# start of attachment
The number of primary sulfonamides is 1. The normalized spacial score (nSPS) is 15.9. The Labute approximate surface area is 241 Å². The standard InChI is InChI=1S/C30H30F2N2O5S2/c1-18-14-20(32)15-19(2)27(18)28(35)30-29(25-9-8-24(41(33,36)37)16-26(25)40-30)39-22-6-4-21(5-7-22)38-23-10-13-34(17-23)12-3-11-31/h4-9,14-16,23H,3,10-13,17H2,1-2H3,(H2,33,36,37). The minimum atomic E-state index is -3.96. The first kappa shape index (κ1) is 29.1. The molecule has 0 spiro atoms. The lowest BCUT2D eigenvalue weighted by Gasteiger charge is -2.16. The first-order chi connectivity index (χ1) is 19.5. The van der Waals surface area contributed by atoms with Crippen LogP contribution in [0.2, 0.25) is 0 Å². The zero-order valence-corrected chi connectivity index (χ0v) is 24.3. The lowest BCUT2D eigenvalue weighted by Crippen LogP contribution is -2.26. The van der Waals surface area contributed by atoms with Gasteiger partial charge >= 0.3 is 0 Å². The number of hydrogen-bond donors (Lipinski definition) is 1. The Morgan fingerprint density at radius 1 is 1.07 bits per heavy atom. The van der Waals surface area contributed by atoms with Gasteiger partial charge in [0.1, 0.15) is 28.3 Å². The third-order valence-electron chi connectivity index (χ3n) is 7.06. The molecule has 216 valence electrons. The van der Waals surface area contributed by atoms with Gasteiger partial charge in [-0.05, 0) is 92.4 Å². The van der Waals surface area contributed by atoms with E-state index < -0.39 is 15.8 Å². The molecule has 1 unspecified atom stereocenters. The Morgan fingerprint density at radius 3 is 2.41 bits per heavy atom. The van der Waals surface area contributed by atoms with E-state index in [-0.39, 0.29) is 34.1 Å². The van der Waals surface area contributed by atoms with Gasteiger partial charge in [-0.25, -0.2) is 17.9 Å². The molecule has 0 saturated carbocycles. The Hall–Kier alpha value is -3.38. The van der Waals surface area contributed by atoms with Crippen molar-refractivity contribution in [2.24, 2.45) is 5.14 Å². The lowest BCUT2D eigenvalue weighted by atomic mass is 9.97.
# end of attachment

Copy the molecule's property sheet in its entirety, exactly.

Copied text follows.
The number of primary sulfonamides is 1. The normalized spacial score (nSPS) is 15.9. The Labute approximate surface area is 241 Å². The standard InChI is InChI=1S/C30H30F2N2O5S2/c1-18-14-20(32)15-19(2)27(18)28(35)30-29(25-9-8-24(41(33,36)37)16-26(25)40-30)39-22-6-4-21(5-7-22)38-23-10-13-34(17-23)12-3-11-31/h4-9,14-16,23H,3,10-13,17H2,1-2H3,(H2,33,36,37). The minimum atomic E-state index is -3.96. The first kappa shape index (κ1) is 29.1. The molecule has 0 spiro atoms. The lowest BCUT2D eigenvalue weighted by Gasteiger charge is -2.16. The first-order chi connectivity index (χ1) is 19.5. The van der Waals surface area contributed by atoms with Crippen LogP contribution in [0.2, 0.25) is 0 Å². The zero-order valence-corrected chi connectivity index (χ0v) is 24.3. The lowest BCUT2D eigenvalue weighted by Crippen LogP contribution is -2.26. The van der Waals surface area contributed by atoms with Gasteiger partial charge >= 0.3 is 0 Å². The number of hydrogen-bond donors (Lipinski definition) is 1. The Morgan fingerprint density at radius 1 is 1.07 bits per heavy atom. The van der Waals surface area contributed by atoms with Gasteiger partial charge in [0.1, 0.15) is 28.3 Å². The third-order valence-electron chi connectivity index (χ3n) is 7.06. The molecule has 216 valence electrons. The van der Waals surface area contributed by atoms with Gasteiger partial charge in [-0.05, 0) is 92.4 Å². The van der Waals surface area contributed by atoms with E-state index < -0.39 is 15.8 Å². The molecule has 1 unspecified atom stereocenters. The Morgan fingerprint density at radius 3 is 2.41 bits per heavy atom. The van der Waals surface area contributed by atoms with E-state index in [-0.39, 0.29) is 34.1 Å². The van der Waals surface area contributed by atoms with Gasteiger partial charge in [-0.25, -0.2) is 17.9 Å². The molecule has 0 saturated carbocycles. The Hall–Kier alpha value is -3.38. The van der Waals surface area contributed by atoms with Crippen molar-refractivity contribution in [2.24, 2.45) is 5.14 Å². The lowest BCUT2D eigenvalue weighted by atomic mass is 9.97.